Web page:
Transnet CEO fears major job losses in trucking industry if rail improves.
By Paul Burkhardt.
South Africa's surge in trucking that's emerged largely due to higher coal prices and train bottlenecks may lead to catastrophic job losses in the road transport sector when factors ease, according to the head of the state-owned port and rail company.
The logistic problems faced by Transnet — from locomotive shortages to vandalism — have forced miners to choose the more expensive option of trucking commodities to the coast to take advantage of higher prices.
Over 3,500 trucks per day carry mined products across the nation's roads, more than double such traffic in 2020, according to Minerals Council South Africa.
That raises concern over what will happen to truck owners in the wake of lower commodity prices and as rail operations improve, Transnet Chief Executive Officer Portia Derby said at a Bloomberg event in Johannesburg. Operators in the sector need to start earnest talks and establish a model that will include truckers long-term.
"We have created the demand — our failure on one hand and also the demand of the mining industry has created the trucking industry," she said. "For the vast majority of the truckers, they are moms and pops, who when they left work, took their pensions and bought a truck because there was an opportunity."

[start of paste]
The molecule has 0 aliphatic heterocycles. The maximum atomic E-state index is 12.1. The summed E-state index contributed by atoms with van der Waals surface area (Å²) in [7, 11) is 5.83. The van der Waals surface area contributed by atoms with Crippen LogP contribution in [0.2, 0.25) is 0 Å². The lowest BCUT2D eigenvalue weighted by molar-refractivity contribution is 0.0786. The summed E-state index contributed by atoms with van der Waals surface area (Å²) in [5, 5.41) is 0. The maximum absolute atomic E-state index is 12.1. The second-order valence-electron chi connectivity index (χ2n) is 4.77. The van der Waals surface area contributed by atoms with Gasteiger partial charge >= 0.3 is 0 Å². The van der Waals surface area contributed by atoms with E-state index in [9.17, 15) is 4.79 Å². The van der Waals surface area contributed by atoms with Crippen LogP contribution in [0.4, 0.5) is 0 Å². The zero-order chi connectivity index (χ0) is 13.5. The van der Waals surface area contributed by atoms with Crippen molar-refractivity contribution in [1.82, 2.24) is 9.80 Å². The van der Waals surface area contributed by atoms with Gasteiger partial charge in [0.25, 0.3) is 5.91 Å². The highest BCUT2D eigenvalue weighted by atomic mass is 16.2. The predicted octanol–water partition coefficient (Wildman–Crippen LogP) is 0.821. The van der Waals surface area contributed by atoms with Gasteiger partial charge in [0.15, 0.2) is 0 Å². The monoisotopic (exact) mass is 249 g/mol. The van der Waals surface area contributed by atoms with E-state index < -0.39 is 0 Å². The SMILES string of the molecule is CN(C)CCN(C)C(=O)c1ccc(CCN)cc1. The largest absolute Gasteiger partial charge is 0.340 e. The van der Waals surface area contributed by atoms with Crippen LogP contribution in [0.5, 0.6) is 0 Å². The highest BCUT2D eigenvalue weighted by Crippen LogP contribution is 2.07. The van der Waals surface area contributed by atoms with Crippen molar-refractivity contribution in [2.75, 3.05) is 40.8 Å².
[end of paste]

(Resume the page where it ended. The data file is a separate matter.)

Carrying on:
Trucks carrying coal and other commodities sit in queues that stretch for miles to the Mozambican border and crowd ports along the coast. The onslaught of traffic in rural areas and towns has created safety issues for the communities as well as drivers.
But prices for export coal dropped more than 50% in the first half of the year compared to the same period in 2022, Exxaro Resources reported Thursday in a results statement.
"We certainly need to get more freight off the roads and back on the rail straight to port and in a very streamlined manner," Chiedza Madzima, head of operational risk research for BMI-Fitch Solutions, said at the event.
Richards Bay Coal Terminal shipped 50 million tons of coal last year, the lowest amount in three decades, due to rail issues.
"I hope our performance is not worse than last year," Derby said. "So we are working really hard to make sure that we at least meet the 60 million tons that we committed to."